The Main Temples to See
Kinkaku-ji:The famed gilded temple, isolated on the water and seen from afar. This one is your postcard from Kyoto (or your most-liked Instagram, aside from the Fushimi Inari shrine).
Kiyomizu-dera: A 1,300-year old temple whose name means “Pure Water Temple”, this one is built adjacent to a trickling waterfall; its stream is broken into three steady pours, and you can drink from them for a trio of benefits: longevity in life, academic success, and a prosperous love life. You can also walk out onto its wooden balcony, a couple stories above the ground, as well as above the cherry and maple tree tops.
Higashi Honganji: Its largest hall is Kyoto’s largest wooden structure; the massive grounds of this temple feels like true-blue imperial times.
Eikan-dō Zenrin-ji: One of the most colorful grounds in the fall, and photogenic year round thanks to a rock garden, pond, and grove-like privacy. Be sure to climb uphill to see the Tahoto Pagoda.
Tenryū-ji: A 12th-century Zen temple hidden by foliage in Arashiyama. It has been rebuilt numerous times due to fires. The lush garden remains in its original state, however.
Ryōan-ji: The”temple of the dragon at peace”, Ryōan-ji has Kyoto’s most famous masterpiece of a rock garden, and a large pond to boot.
Nanzen-ji: A 13th-century Zen temple at the base of the east-side mountains, and with a curious 19th-century brick aqueduct.
Ginkaku-ji:The “Silver Pavilion” counter to the Kinkaku-ji’s gold, located in the mountains to the east of the city. Also known for its rock and moss gardens.
The Main Shrines to See
Fushimi Inari Taisha: You’ve seen this in a million Instagrams—but not the shrine itself. The main attraction here is the hillside hike enclosed by the thousands of orange-painted Torii gates, leading some 200 meters up. Keep climbing to get away from the foot traffic, though there’s no expansive view at the end—the journey is the climb! It’s awesome.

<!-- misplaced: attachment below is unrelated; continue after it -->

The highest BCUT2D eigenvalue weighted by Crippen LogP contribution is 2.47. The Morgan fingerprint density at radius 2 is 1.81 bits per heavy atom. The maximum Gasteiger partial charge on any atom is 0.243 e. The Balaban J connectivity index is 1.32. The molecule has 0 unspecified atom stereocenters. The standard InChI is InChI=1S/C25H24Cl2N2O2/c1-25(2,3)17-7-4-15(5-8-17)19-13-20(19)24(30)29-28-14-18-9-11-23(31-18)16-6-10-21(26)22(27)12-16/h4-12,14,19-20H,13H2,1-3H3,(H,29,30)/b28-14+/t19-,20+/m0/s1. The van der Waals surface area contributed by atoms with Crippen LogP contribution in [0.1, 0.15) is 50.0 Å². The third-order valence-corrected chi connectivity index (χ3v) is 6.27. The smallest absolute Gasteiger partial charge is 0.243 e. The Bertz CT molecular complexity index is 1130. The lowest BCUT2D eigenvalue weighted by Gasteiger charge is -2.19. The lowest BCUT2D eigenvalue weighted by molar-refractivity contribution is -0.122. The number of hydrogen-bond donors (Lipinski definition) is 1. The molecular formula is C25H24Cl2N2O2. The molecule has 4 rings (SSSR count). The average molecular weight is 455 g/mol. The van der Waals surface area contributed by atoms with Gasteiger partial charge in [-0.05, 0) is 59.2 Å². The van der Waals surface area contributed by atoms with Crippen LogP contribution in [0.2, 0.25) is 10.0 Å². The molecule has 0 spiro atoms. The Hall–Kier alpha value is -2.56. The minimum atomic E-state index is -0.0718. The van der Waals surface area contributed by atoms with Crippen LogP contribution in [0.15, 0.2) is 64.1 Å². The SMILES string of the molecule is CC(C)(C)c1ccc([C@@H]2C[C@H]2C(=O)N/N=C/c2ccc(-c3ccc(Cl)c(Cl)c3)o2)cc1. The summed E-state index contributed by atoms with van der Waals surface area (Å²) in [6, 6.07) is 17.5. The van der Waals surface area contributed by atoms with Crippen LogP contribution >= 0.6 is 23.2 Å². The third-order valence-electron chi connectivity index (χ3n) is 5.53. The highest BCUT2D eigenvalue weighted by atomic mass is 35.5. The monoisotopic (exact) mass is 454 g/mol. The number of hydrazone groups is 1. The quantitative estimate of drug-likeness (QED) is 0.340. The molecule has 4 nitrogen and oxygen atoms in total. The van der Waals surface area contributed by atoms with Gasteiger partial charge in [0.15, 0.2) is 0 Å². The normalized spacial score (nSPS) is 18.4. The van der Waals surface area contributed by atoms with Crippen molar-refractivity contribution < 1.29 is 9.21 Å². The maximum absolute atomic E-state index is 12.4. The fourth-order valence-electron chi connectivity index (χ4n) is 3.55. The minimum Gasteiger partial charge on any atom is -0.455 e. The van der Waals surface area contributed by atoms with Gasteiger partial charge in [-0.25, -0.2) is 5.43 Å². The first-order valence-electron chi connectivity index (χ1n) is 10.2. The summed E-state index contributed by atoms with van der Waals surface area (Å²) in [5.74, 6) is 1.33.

Heian Shrine: Just over 100 years old, this imperialistic icon was built to commemorate the 1100th anniversary of Kyoto’s establishment as the (no-longer) capital of Japan. The grounds are modeled after the Heian-era Imperial Palace grounds. (Kyoto used to be named Heian.)
Yasaka Shrine: Find this in the heart of Gion, and come at night to see its lanterns lit and bobbing amongst one another. The square in which it sits is often used for festivals and gatherings.
Kitano Tenmangū: A shrine erected for Sugawara Michizane, a scholar and politician, often visited by students at times of exams and applications. Its 2,000-tree grove blooms brightest in February and March.
More Popular Attractions
Bamboo Forest: Try to arrive early, around sunrise, to avoid obnoxious crowds—and to get that beautiful, body-less shot of the towering bamboo. The actual stretch you see in photos is fairly short, so don’t plan an afternoon hike around this one—for both its shortness and the throngs of people.
Gion geisha district: The lamp-lined, teahouse district is home to geishas and their trainees, the maiko. It’s packed with tourists (many of which incorrectly think it’s posh to dress up as geishas), but it’s still a great late-night stroll thanks to this bustle. You’ll see a few geishas meandering, too.
Higashiyama: Kyoto’s best-preserved historic district is characterized by narrow streets, cozy cafes, and traditional merchants—perfect for an authentic souvenir if you stray off the main roads.